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17 of 17 people found the following review helpful
5.0 out of 5 stars A masterpiece and a love story!
If you, like me, are interested in the many paradoxes of time travel, then this book will stimulate your imagination to the full. In one of the few books that has ever prompted me to immediately re-read it, Asimov explores a world in which selected individuals are "extracted" from the normal flow of time and, in a "Foundation"-like way attempt to run back and forth in...
Published on 15 July 2005 by 

versus
1 of 1 people found the following review helpful
3.0 out of 5 stars Every year is 1984
With time travel, every year can be 1984...

As ever with Asimov the theme of humanity versus technology is strong, but the issue of personal love is also important to the plot and it's not a subject where Asimov is comfortable as a writer.

But he does tackle the issue of time travel versus space travel, in which time travel enables the whole of human...
Published on 2 Jan 2009 by Patrick Neylan


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17 of 17 people found the following review helpful
5.0 out of 5 stars A masterpiece and a love story!, 15 July 2005
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This review is from: The End of Eternity (Panther Science Fiction) (Paperback)
If you, like me, are interested in the many paradoxes of time travel, then this book will stimulate your imagination to the full. In one of the few books that has ever prompted me to immediately re-read it, Asimov explores a world in which selected individuals are "extracted" from the normal flow of time and, in a "Foundation"-like way attempt to run back and forth in history to change its course. The world they live in is called "Eternity", hence the title of the book.

But who invented this method of travelling between the material world and Eternity? Or did it invent itself? In a masterpiece of story telling which surely ranks at the pinnacle of Asimov's achievements, our independent-minded hero Harlan runs this idea to its devastating conclusion. You are left guessing right to the very last page, and indeed after it as you try to fathom the paradoxes it raises.

If you read no other Asimov novel, read this one! If you enjoyed The Time Traveler's Wife then read this!
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8 of 8 people found the following review helpful
5.0 out of 5 stars A masterpiece, 7 Feb 2003
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If you, like me, are interested in the many paradoxes of time travel, then this book will stimulate your imagination to the full. In one of the few books that has ever prompted me to immediately re-read it, Asimov explores a world in which selected individuals are "extracted" from the normal flow of time and, in a "Foundation"-like way attempt to run back and forth in history to change its course. The world they live in is called "Eternity", hence the title of the book.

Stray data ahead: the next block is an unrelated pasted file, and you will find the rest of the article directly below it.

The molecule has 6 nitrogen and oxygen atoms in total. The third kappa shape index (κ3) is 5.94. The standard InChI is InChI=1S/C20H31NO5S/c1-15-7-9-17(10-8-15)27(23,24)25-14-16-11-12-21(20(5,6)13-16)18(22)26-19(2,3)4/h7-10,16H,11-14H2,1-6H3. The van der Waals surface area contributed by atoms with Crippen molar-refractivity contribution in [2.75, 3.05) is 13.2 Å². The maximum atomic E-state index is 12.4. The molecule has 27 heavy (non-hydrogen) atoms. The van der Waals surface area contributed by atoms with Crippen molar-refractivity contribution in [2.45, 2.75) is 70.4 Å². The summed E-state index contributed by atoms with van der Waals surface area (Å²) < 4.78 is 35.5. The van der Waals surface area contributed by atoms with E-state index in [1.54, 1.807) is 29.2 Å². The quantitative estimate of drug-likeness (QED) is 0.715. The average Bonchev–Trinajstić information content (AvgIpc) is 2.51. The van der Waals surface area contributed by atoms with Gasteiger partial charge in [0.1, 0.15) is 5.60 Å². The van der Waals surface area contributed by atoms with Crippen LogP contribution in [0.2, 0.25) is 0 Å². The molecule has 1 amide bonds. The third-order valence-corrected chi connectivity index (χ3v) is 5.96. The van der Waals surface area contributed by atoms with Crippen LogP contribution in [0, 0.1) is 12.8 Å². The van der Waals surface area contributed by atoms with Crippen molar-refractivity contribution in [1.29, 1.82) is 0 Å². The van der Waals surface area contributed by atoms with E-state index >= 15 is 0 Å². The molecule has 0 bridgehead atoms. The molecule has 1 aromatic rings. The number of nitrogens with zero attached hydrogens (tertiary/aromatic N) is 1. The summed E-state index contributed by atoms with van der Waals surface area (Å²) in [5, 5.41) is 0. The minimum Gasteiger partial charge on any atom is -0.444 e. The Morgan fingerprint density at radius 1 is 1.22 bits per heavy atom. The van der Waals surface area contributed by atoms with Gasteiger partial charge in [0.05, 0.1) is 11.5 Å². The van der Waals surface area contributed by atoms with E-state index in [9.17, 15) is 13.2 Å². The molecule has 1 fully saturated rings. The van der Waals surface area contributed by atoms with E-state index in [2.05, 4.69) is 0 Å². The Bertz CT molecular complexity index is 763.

But who invented this method of travelling between the material world and Eternity? Or did it invent itself? In a masterpiece of story telling which surely ranks at the pinnacle of Asimov's achievements, our independent-minded hero Harlan runs this idea to its devastating conclusion. You are left guessing right to the very last page, and indeed after it as you try to fathom the paradoxes it raises.
If you read no other Asimov novel, read this one!
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5 of 5 people found the following review helpful
5.0 out of 5 stars Intelligent, challenging and imaginative, 30 Sep 2002
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This review is from: The End of Eternity (Panther Science Fiction) (Paperback)
'The End of Eternity' is one of my favourite books, so maybe I'm biased; but it is, nevertheless, one of the most intelligent and subtle works of science fiction ever written.
Asimov takes a potentially dry and trite scenario- a company of strangely dedicated pseudo-gods, striving through and outside of time to change the human race's 'destiny'- and breathes into it an invaluable streak of humanity. The characters are believable; and their woes and travails, though far outside the realms of our own experience, are understandable. This is a story that, despite being set in a reality that is strange and sometimes unfathomable, still manages to unfold more like a human drama than anything else.
Asimov reserves the final twist in the story's many convolutions right till the end; when it arrives (at the end of a surprisingly short book), it is a heart-warming surprise. This book may have many morals and many messages, but the one that seems to endure is this: no matter what we accomplish or what we do, we will always be humans, and we will always be able to love.
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5 of 5 people found the following review helpful
5.0 out of 5 stars A splendid time travel novel - recommended, 16 July 2003
By 
W. Robinson "Big Bill Robinson" (Slough, England) - See all my reviews
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This review is from: The End of Eternity (Panther Science Fiction) (Paperback)
Time travel is, of course, a popular theme in SF, and Asimov shows himself to be an SF grandmaster in this excellent and compelling novel.
Andrew Harlan is an Eternal - one of a small band of humans who live "outside time" and can travel to any part of time, from the moment the technique was invented, to billions of years in the future. They have the power to make subtle changes to history so as to avoid undesirable or even catastrophic events. Billions of "Timers" (ordinary people subject to normal time) can be affected without even knowing it.